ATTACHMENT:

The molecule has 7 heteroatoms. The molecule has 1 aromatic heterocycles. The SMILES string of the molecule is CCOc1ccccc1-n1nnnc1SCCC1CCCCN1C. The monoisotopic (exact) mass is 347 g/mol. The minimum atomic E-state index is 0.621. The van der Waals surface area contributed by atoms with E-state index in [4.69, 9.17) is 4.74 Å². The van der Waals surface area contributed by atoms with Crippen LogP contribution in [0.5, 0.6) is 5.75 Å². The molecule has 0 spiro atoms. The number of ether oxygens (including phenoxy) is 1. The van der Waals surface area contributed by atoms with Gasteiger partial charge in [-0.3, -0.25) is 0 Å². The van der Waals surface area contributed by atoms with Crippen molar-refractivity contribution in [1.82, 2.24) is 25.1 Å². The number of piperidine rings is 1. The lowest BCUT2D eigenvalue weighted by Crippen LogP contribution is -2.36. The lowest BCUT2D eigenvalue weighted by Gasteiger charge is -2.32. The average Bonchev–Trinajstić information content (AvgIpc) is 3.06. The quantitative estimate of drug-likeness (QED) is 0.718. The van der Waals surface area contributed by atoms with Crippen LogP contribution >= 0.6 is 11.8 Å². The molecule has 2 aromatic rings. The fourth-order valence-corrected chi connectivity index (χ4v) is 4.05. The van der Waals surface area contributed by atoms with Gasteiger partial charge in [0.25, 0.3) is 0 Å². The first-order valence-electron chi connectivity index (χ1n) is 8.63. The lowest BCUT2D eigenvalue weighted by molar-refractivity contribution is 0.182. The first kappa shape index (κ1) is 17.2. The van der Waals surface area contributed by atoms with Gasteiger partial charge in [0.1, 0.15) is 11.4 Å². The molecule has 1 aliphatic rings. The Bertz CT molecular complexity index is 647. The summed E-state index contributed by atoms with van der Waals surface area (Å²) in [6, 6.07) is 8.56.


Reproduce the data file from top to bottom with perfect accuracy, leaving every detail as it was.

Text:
The molecule has 7 heteroatoms. The molecule has 1 aromatic heterocycles. The SMILES string of the molecule is CCOc1ccccc1-n1nnnc1SCCC1CCCCN1C. The monoisotopic (exact) mass is 347 g/mol. The minimum atomic E-state index is 0.621. The van der Waals surface area contributed by atoms with E-state index in [4.69, 9.17) is 4.74 Å². The van der Waals surface area contributed by atoms with Crippen LogP contribution in [0.5, 0.6) is 5.75 Å². The molecule has 0 spiro atoms. The number of ether oxygens (including phenoxy) is 1. The van der Waals surface area contributed by atoms with Gasteiger partial charge in [-0.3, -0.25) is 0 Å². The van der Waals surface area contributed by atoms with Crippen molar-refractivity contribution in [1.82, 2.24) is 25.1 Å². The number of piperidine rings is 1. The lowest BCUT2D eigenvalue weighted by Crippen LogP contribution is -2.36. The lowest BCUT2D eigenvalue weighted by Gasteiger charge is -2.32. The average Bonchev–Trinajstić information content (AvgIpc) is 3.06. The quantitative estimate of drug-likeness (QED) is 0.718. The van der Waals surface area contributed by atoms with Crippen LogP contribution >= 0.6 is 11.8 Å². The molecule has 2 aromatic rings. The fourth-order valence-corrected chi connectivity index (χ4v) is 4.05. The van der Waals surface area contributed by atoms with Gasteiger partial charge in [0.25, 0.3) is 0 Å². The first-order valence-electron chi connectivity index (χ1n) is 8.63. The lowest BCUT2D eigenvalue weighted by molar-refractivity contribution is 0.182. The first kappa shape index (κ1) is 17.2. The van der Waals surface area contributed by atoms with Gasteiger partial charge in [0.1, 0.15) is 11.4 Å². The molecule has 1 aliphatic rings. The Bertz CT molecular complexity index is 647. The summed E-state index contributed by atoms with van der Waals surface area (Å²) in [6, 6.07) is 8.56.